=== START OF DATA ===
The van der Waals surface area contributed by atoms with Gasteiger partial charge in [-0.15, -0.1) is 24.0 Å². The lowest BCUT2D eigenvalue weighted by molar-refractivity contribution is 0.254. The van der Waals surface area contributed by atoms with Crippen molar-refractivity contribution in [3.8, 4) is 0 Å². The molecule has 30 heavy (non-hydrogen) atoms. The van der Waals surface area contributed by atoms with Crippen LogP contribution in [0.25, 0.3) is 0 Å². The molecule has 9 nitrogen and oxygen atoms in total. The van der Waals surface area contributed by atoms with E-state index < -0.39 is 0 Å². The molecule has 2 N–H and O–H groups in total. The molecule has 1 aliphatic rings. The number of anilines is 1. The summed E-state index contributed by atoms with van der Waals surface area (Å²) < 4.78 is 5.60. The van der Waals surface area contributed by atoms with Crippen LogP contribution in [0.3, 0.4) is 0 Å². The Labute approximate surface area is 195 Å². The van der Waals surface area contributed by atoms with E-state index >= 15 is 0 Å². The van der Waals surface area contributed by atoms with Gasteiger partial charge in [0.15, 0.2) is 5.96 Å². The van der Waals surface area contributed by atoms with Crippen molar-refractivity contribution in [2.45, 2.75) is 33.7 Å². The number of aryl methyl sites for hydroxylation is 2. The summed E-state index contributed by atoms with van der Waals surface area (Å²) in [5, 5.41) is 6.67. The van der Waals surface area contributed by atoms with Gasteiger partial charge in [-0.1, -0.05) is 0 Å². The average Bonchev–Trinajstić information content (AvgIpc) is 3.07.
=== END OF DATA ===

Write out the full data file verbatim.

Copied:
The van der Waals surface area contributed by atoms with Gasteiger partial charge in [-0.15, -0.1) is 24.0 Å². The lowest BCUT2D eigenvalue weighted by molar-refractivity contribution is 0.254. The van der Waals surface area contributed by atoms with Crippen molar-refractivity contribution in [3.8, 4) is 0 Å². The molecule has 30 heavy (non-hydrogen) atoms. The van der Waals surface area contributed by atoms with Crippen LogP contribution in [0.25, 0.3) is 0 Å². The molecule has 9 nitrogen and oxygen atoms in total. The van der Waals surface area contributed by atoms with E-state index < -0.39 is 0 Å². The molecule has 2 N–H and O–H groups in total. The molecule has 1 aliphatic rings. The number of anilines is 1. The summed E-state index contributed by atoms with van der Waals surface area (Å²) < 4.78 is 5.60. The van der Waals surface area contributed by atoms with Crippen LogP contribution in [0.3, 0.4) is 0 Å². The Labute approximate surface area is 195 Å². The van der Waals surface area contributed by atoms with E-state index >= 15 is 0 Å². The van der Waals surface area contributed by atoms with Gasteiger partial charge in [0.15, 0.2) is 5.96 Å². The van der Waals surface area contributed by atoms with Crippen molar-refractivity contribution in [2.45, 2.75) is 33.7 Å². The number of aryl methyl sites for hydroxylation is 2. The summed E-state index contributed by atoms with van der Waals surface area (Å²) in [5, 5.41) is 6.67. The van der Waals surface area contributed by atoms with Gasteiger partial charge in [-0.1, -0.05) is 0 Å². The average Bonchev–Trinajstić information content (AvgIpc) is 3.07.